Berlin beats London and Washington in league table of world's best democratic space

Aug 08, 2012

New research from the University of Warwick suggests that Berlin has the best democratic space in the world, topping a list that includes London, Washington and Tokyo.

The list appears in a new book, 'Democracy and Public Space: The Physical Sites of Democratic Performance' written by Dr John Parkinson, from the University of Warwick's Politics and International Studies department.

Dr Parkinson carefully selected 11 capital cities and assessed how well they provide space for all kinds of democratic action. He visited Berlin, Washington, Ottawa, Canberra, Wellington, Hong Kong, , London, Tokyo, Santiago and Cape Town.

He said: "In my book I have tried to answer the question, what makes for a good capital city from a democratic point of view? Even though revolutions and protests may be co-ordinated via and Twitter, they still involve real people who take up, occupy, share and contest physical space. Politics is still a physical pursuit, even in an online, interconnected world."

Dr Parkinson looked at a number of criteria, including the accessibility of , but also the availability of public meeting space, parks and footpaths, public transport systems and more.

"I wanted to see not just how formal buildings like parliaments work, but how easy it is for citizens to perform democratic roles in those cities. Plenty of cities are good for shopping and tourism; democratic citizenship is harder."

Berlin came top of the list because it ticked many of the boxes. Dr Parkinson attributes this to the city's past as a symbolic battleground.

He said: "Berlin has been the site of so many battles over the use of public space for political purposes. Right now, battles continue over how far the city should go erasing the physical remnants of Cold War divisions. Even questions over sites like Tempelhof Airport, a Nazi-era building but an important symbol of the Berlin Airlift, are unresolved. But the very fact that people have these debates is healthy – it means Berliners are more likely to value space for expressly democratic purposes, and resist attempts to turn it over to purely commercial or leisure interests."

Cape Town is bottom of the list largely because the public is heavily stratified there, the legacy of the apartheid era. Dr Parkinson also notes that in Washington DC the needs of heritage and tourism dominate the democratic spaces, such as the Congress building. "

London is placed eighth in the list because: "Comparatively, London is a ferociously expensive city to get around; its public spaces are policed to an extent unmatched except by Washington; and it is indulging in the privatisation of footpaths and roadways."

The full list of cities:

1) Berlin
2) Wellington
3) Ottawa
4) Canberra
5) Washington, DC
6) Hong Kong
7) Mexico City
8) London
9) Tokyo
10) Santiago/Valparaiso
11) Cape Town

Explore further: New 'Surveyman' software promises to revolutionize survey design and accuracy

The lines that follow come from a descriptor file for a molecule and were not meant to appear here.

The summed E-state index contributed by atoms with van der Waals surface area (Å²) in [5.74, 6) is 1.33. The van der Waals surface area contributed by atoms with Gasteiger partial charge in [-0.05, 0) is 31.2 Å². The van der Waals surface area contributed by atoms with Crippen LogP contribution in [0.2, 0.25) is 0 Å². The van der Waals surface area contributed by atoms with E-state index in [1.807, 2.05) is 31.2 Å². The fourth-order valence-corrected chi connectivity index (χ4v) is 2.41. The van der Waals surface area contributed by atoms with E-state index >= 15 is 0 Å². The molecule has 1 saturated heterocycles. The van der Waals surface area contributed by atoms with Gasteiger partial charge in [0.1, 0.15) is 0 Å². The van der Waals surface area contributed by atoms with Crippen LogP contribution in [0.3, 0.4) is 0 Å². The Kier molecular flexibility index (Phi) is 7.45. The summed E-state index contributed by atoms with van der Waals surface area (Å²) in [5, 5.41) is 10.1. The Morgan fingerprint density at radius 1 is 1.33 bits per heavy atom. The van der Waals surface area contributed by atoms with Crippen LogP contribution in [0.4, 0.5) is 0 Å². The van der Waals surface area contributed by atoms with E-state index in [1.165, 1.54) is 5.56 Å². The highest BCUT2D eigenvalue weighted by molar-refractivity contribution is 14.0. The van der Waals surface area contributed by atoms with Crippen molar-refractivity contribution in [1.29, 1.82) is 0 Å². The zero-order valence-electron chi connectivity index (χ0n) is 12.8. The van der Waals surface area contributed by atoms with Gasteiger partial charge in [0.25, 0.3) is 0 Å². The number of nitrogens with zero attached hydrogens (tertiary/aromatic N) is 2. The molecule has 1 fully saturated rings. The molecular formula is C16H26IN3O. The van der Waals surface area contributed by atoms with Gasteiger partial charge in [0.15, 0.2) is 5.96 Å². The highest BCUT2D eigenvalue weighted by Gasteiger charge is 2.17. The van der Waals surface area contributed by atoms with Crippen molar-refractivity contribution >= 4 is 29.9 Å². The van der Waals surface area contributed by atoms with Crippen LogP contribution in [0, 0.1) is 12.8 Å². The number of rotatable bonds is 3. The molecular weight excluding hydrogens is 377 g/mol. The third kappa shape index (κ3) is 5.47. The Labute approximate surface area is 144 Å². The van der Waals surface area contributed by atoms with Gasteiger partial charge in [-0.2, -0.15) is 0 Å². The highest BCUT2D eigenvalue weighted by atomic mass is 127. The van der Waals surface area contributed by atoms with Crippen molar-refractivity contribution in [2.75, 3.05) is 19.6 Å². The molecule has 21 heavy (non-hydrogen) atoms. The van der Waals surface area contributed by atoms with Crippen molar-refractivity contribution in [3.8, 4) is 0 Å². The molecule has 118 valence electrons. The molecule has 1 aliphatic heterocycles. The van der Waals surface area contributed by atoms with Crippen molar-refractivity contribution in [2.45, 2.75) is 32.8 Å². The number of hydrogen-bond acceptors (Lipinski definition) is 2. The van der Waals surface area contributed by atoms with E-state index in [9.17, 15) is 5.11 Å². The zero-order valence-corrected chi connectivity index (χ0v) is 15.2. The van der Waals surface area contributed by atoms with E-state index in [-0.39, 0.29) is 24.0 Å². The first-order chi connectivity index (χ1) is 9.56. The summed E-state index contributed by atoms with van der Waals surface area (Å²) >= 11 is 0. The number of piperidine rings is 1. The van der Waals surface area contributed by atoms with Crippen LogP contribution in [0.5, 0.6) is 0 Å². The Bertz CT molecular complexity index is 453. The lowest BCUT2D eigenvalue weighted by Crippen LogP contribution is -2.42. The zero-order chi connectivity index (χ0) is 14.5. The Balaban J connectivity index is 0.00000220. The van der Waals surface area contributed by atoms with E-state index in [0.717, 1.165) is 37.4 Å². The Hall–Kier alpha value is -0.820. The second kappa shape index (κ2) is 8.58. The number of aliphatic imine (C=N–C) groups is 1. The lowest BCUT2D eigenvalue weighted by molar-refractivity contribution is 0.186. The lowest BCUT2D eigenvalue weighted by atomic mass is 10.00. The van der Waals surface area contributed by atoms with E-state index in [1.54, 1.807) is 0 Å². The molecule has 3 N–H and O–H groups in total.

add to favorites email to friend print save as pdf

Related Stories

Designing a city for safe protests

Feb 23, 2011

Civil protests, from peaceful sit-ins at the Pentagon to violent riots in Cairo, nonetheless share some common characteristics. To study how protests evolve in public spaces, Dr. Tali Hatuka, an architect and head of Tel ...

Recommended for you

World population likely to peak by 2070

Oct 23, 2014

World population will likely peak at around 9.4 billion around 2070 and then decline to around 9 billion by 2100, according to new population projections from IIASA researchers, published in a new book, World Population and ...

Bullying in schools is still prevalent, national report says

Oct 23, 2014

Despite a dramatic increase in public awareness and anti-bullying legislation nationwide, the prevalence of bullying is still one of the most pressing issues facing our nation's youth, according to a report by researchers ...

Study examines effects of credentialing, personalization

Oct 23, 2014

Chris Gamrat, a doctoral student in learning, design and technology, recently had his study—completed alongside Heather Zimmerman, associate professor of education; Jaclyn Dudek, a doctoral student studying learning, design ...

User comments : 1

Adjust slider to filter visible comments by rank

Display comments: newest first

not rated yet Aug 08, 2012
Democracy citizenship has little to do with the opportunities created by public space--it lies in the respect the democratic institutions in a society give to ordinary to shape important decisions that determine their life. Germany comes out low due to its Euro Referendum. There was not one--it hardly matters Berlin has good democratic space, ordinary Germans were denied the opportunity to have their say on something core and fundamental to their lives--simply because the opinion polls suggested they did not understand the "European project" .